Suicide and the Military

December 18, 2012

A recent (2011) report by Margaret Harrell and Nancy Berglass (“Losing the Battle: The Challenge of Military Suicide”) looks at suicide in the U.S. military.


U.S. military active duty suicide rates, compared to general U.S. population (from Harrell and Berglass)

The U.S. military has seen an increase in suicide among its serving and former personnel, with suicide now killing more troops than enemy fire does. Junior enlisted personnel appear to be most at risk. Among U.S. veterans, it is estimated that there is one suicide death every 80 minutes and, although only 1% of Americans have seen military service, veterans account for 20% of U.S. suicides. The U.S. Army in particular has seen suicides increase markedly since 2004.

From Vung Tau, riding Chinooks, to the dust at Nui Dat,
I’d been in and out of choppers now for months.
But we made our tents a home, VB and pinups on the lockers,
And an Asian orange sunset through the scrub.

And can you tell me, doctor, why I still can’t get to sleep?
And why the Channel Seven chopper chills me to my feet?
And what’s this rash that comes and goes,
Can you tell me what it means?
God help me, I was only nineteen.
– Redgum, I Was Only 19

Harrell and Berglass make a number of recommendations to help address this suicide problem, including that the U.S. Army establish a “unit cohesion period” on return from deployment. Stress factors among soldiers include encountering dead bodies – and this is a stress factor which may also apply to troops on humanitarian relief missions. A 2003 book notes that “there is growing evidence that the stress of peace support operations can be as psychologically damaging as conventional warfare.” Given these stresses, addressing the problem of military suicide will require recognising post-traumatic stress disorder (PTSD) as a “real injury.” Various helpful recommendations for dealing with PTSD have also been made in the past.

According to the Centers for Disease Control and Prevention (CDC) there are over 36,000 suicides in the U.S. each year (and almost half a million cases of self-inflicted injury). Risk factors include stressful life events and feeling alone – two factors common among post-deployment military personnel who have left their unit.

Australian Defence Force (ADF) personnel appear to think about suicide more than the general community. According to one study, 3.9% of the ADF had suicidal ideation. However, comparing the 8 suicide deaths per year of ADF personnel against the 2,300 suicide deaths per year in the general Australian community shows that ADF personnel are slightly less likely to die by suicide than their civilian counterparts. This may indicate that ADF suicide prevention strategies are having some positive effects.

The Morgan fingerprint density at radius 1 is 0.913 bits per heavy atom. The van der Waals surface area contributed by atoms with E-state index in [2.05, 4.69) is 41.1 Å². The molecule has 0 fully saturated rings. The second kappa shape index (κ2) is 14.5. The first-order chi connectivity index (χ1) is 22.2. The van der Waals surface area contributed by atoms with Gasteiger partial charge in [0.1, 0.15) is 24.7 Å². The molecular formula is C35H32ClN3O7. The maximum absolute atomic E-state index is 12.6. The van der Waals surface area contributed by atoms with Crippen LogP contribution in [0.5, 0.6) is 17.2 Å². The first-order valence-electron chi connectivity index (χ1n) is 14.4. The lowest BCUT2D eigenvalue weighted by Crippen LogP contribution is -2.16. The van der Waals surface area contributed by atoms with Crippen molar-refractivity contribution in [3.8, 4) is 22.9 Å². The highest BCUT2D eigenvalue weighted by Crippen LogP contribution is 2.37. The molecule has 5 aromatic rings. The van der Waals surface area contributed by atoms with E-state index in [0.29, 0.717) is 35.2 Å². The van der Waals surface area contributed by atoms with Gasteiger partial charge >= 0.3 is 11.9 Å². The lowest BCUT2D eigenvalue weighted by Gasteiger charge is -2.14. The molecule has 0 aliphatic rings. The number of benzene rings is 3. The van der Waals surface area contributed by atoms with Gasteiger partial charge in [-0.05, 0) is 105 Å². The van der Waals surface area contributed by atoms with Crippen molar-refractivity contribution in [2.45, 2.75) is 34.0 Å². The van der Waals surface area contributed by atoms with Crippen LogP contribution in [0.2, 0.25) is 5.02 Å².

Arlington National Cemetery, Virginia, USA

Some of the recommendations from Harrell and Berglass also appeared in a 2010 U.S. Military Task Force report. That report highlighted in particular the need for reducing the stigma of soldiers seeking help, and for removing cultural and organisational barriers to doing so. RAND has also produced a lengthy report on preventing suicide in the U.S. military. In its July 2012 special issue on the topic, Time Magazine printed some helpful advice for wives and husbands of military personnel – see here. The Australian Defence Force has a fact sheet here.

In the end, though, suicide is everyone’s business, for “no man is an island … every man is a piece of the continent, a part of the main … any man’s death diminishes me.”


U.S. Army Suicide Prevention Poster (2011)

This post is dedicated to all my friends who wear, or who have worn, a uniform, and to everyone who has been affected by suicide.

– Tony

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Emergence, Intelligence, Networks, Agents: WEIN

December 1, 2012

Networks are ubiquitous, and often large. The WWW contains over a trillion pages. The Internet contains over 900 million hosts. Facebook has over 900 million active users. The human brain contains over 80 billion neurons. The world has over over 7 billion people.

The behaviour of such networks is determined not just by the behaviour of individual nodes, but also by the network topology. The famous six degrees of separation often hold, for example. Network dynamics and self-organization are also important.

From the nodes and links of these large networks, fascinating things emerge. Nobody expected what happened when a small internal network at CERN was scaled up to planetary size, for example. And somehow, the interactions of our billions of neurons make us intelligent.

The 5th International Workshop on Emergent Intelligence on Networked Agents (WEIN’13) will be exploring some of these phenomena at AAMAS in Saint Paul, Minnesota next May.

The WEIN 2013 Call for Papers is out, and submissions are due January 30. It is likely to be an interesting event, and one that should help to build bridges between the multi-agent system and complex network communities.


Bridging disciplines: the PLoS One Map of Science

– Tony